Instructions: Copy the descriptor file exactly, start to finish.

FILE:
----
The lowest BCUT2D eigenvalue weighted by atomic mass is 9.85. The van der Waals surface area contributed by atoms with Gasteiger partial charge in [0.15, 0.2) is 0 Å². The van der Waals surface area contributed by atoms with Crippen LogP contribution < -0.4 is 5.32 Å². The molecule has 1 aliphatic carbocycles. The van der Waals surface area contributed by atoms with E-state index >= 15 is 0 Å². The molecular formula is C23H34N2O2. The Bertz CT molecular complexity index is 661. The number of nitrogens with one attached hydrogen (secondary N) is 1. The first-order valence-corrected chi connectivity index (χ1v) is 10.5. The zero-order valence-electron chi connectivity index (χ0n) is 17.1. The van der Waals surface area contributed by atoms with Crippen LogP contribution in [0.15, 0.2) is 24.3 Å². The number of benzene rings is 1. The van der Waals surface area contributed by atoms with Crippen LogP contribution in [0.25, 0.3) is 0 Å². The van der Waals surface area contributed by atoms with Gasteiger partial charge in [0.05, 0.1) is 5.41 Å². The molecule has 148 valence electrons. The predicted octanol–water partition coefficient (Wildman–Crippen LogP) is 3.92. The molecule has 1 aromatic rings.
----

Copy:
The lowest BCUT2D eigenvalue weighted by atomic mass is 9.85. The van der Waals surface area contributed by atoms with Gasteiger partial charge in [0.15, 0.2) is 0 Å². The van der Waals surface area contributed by atoms with Crippen LogP contribution < -0.4 is 5.32 Å². The molecule has 1 aliphatic carbocycles. The van der Waals surface area contributed by atoms with E-state index >= 15 is 0 Å². The molecular formula is C23H34N2O2. The Bertz CT molecular complexity index is 661. The number of nitrogens with one attached hydrogen (secondary N) is 1. The first-order valence-corrected chi connectivity index (χ1v) is 10.5. The zero-order valence-electron chi connectivity index (χ0n) is 17.1. The van der Waals surface area contributed by atoms with Crippen LogP contribution in [0.15, 0.2) is 24.3 Å². The number of benzene rings is 1. The van der Waals surface area contributed by atoms with Crippen LogP contribution in [0.25, 0.3) is 0 Å². The van der Waals surface area contributed by atoms with Gasteiger partial charge in [0.05, 0.1) is 5.41 Å². The molecule has 148 valence electrons. The predicted octanol–water partition coefficient (Wildman–Crippen LogP) is 3.92. The molecule has 1 aromatic rings.